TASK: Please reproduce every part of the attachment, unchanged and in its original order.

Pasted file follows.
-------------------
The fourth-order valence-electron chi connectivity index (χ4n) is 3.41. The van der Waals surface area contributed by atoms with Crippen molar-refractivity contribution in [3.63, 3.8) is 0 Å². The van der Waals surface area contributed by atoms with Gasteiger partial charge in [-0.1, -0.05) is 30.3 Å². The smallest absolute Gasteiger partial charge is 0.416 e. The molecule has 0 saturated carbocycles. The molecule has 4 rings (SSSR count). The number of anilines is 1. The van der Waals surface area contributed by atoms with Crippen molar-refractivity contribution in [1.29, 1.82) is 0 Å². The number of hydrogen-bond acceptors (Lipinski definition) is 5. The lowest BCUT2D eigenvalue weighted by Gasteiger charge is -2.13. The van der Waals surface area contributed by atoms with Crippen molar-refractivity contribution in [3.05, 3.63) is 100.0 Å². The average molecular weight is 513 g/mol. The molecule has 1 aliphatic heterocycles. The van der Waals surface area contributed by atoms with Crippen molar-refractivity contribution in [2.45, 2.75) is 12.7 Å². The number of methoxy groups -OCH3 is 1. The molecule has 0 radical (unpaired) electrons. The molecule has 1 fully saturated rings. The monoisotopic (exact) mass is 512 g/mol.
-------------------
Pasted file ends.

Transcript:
The fourth-order valence-electron chi connectivity index (χ4n) is 3.41. The van der Waals surface area contributed by atoms with Crippen molar-refractivity contribution in [3.63, 3.8) is 0 Å². The van der Waals surface area contributed by atoms with Gasteiger partial charge in [-0.1, -0.05) is 30.3 Å². The smallest absolute Gasteiger partial charge is 0.416 e. The molecule has 0 saturated carbocycles. The molecule has 4 rings (SSSR count). The number of anilines is 1. The van der Waals surface area contributed by atoms with Crippen molar-refractivity contribution in [1.29, 1.82) is 0 Å². The number of hydrogen-bond acceptors (Lipinski definition) is 5. The lowest BCUT2D eigenvalue weighted by Gasteiger charge is -2.13. The van der Waals surface area contributed by atoms with Crippen molar-refractivity contribution in [3.05, 3.63) is 100.0 Å². The average molecular weight is 513 g/mol. The molecule has 1 aliphatic heterocycles. The van der Waals surface area contributed by atoms with Crippen molar-refractivity contribution in [2.45, 2.75) is 12.7 Å². The number of methoxy groups -OCH3 is 1. The molecule has 0 radical (unpaired) electrons. The molecule has 1 fully saturated rings. The monoisotopic (exact) mass is 512 g/mol.